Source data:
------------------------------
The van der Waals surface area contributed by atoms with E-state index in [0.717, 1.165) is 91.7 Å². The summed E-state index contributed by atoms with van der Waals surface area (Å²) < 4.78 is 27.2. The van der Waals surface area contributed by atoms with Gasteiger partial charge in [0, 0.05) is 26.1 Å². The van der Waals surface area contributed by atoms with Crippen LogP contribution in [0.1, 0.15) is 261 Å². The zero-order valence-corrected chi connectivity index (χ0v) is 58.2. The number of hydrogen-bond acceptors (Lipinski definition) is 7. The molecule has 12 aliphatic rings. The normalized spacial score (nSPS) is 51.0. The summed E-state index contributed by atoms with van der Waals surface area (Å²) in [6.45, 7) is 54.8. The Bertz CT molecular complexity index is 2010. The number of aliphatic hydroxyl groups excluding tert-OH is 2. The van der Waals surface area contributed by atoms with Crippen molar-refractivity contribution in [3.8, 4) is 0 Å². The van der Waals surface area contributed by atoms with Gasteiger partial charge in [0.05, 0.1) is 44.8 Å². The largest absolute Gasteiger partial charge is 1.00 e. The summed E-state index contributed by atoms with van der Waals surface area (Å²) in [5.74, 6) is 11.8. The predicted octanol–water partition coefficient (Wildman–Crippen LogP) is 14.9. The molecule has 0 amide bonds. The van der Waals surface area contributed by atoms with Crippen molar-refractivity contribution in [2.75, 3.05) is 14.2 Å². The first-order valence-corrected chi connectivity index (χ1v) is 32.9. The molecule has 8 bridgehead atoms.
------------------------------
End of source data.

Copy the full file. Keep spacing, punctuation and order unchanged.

The van der Waals surface area contributed by atoms with E-state index in [0.717, 1.165) is 91.7 Å². The summed E-state index contributed by atoms with van der Waals surface area (Å²) < 4.78 is 27.2. The van der Waals surface area contributed by atoms with Gasteiger partial charge in [0, 0.05) is 26.1 Å². The van der Waals surface area contributed by atoms with Crippen LogP contribution in [0.1, 0.15) is 261 Å². The zero-order valence-corrected chi connectivity index (χ0v) is 58.2. The number of hydrogen-bond acceptors (Lipinski definition) is 7. The molecule has 12 aliphatic rings. The normalized spacial score (nSPS) is 51.0. The summed E-state index contributed by atoms with van der Waals surface area (Å²) in [6.45, 7) is 54.8. The Bertz CT molecular complexity index is 2010. The number of aliphatic hydroxyl groups excluding tert-OH is 2. The van der Waals surface area contributed by atoms with Crippen molar-refractivity contribution in [3.8, 4) is 0 Å². The van der Waals surface area contributed by atoms with Gasteiger partial charge in [0.05, 0.1) is 44.8 Å². The largest absolute Gasteiger partial charge is 1.00 e. The summed E-state index contributed by atoms with van der Waals surface area (Å²) in [5.74, 6) is 11.8. The predicted octanol–water partition coefficient (Wildman–Crippen LogP) is 14.9. The molecule has 0 amide bonds. The van der Waals surface area contributed by atoms with Crippen molar-refractivity contribution in [2.75, 3.05) is 14.2 Å². The first-order valence-corrected chi connectivity index (χ1v) is 32.9. The molecule has 8 bridgehead atoms.